AT&T is expanding its cloud computing product line with a storage play aimed at enterprise users who want to access data via their laptops, smartphones and other Web-accessible devices. Called “Synaptic Storage as a Service AT&T,” it is a joint offering with EMC.
Synaptic Storage as a Service gives users access to the AT&T network cloud to store, distribute and retrieve data. Customers can specify their storage criteria through a Web-based customer portal. The service automatically scales storage capacity up or down as needed, and users pay only for the amount they use.
The Storage as a Service (SaaS) model has become attractive to vendors. Amazon and Google, for instance, provide Storage as a Service offerings, albeit not usually to the same customer niche that AT&T is targeting with its service.
There is also Mozy, an EMC-based online backup offering fromDecho.
AT&T is distinguishing its service with value-add attributes, Steve Caniano, vice president of hosting and application services at AT&T, told the E-Commerce Times.
“The quality of the service aspect that stems from our network is a differentiator that no one else in the marketplace can offer,” he claimed.
At the same time, AT&T is keeping in mind the user’s desire for low costs. For instance, the service allows for extended retention of data no longer needed for transactions, but at a lower price point than is typical.
The new service differentiates itself in other ways, thanks to the technology that EMC brought to the table.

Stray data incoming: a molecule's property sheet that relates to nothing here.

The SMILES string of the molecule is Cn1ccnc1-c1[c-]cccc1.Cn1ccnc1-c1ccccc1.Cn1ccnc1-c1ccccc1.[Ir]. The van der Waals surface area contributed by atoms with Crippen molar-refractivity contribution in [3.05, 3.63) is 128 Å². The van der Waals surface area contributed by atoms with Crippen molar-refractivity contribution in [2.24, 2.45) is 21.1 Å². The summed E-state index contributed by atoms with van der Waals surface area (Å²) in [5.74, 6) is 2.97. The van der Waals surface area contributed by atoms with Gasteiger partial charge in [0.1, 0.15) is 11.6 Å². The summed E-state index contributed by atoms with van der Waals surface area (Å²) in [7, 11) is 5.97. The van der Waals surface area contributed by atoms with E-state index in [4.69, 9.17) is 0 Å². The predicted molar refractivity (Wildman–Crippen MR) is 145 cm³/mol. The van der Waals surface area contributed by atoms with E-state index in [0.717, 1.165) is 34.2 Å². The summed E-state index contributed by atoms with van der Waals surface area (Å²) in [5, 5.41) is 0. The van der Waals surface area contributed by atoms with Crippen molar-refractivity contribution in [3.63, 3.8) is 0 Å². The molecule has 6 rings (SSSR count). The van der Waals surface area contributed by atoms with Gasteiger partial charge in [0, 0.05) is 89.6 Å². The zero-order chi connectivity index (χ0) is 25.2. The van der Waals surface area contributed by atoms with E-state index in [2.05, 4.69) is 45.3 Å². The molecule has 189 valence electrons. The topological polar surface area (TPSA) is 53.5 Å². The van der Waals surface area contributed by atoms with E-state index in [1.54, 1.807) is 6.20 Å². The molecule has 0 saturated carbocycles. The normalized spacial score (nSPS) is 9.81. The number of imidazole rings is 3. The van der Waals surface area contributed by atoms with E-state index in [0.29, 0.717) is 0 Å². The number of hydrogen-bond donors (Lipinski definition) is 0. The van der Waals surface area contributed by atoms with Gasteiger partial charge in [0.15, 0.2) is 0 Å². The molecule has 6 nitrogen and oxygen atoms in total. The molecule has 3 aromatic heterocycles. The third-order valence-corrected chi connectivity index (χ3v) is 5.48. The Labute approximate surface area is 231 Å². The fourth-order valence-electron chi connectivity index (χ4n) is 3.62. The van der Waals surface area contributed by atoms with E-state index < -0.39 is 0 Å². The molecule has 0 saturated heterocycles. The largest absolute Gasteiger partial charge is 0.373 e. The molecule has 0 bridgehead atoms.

Specifically, it is based on EMC Atmos, a policy-based information management platform that lets users store, distribute and retrieve data through the Internet or directly from the AT&T network cloud via a virtual private network or other transport service.
Synaptic Storage as a Service is part of AT&T’s Synaptic Hosting, a utility computing service with managed networking, security and storage functionality geared toward businesses.
The service, which launched last August, combines technology acquired from USinternetworking (USi) with five “super” IDCs (Internet data centers) in the United States, Europe and Asia.
AT&T has a total of 38 IDCs in its global Internet protocol network. A key feature of its Synaptic Storage as a Service offering is the utility computing platform that uses the AT&T network to manage applications and compute resources on servers, as well as store data.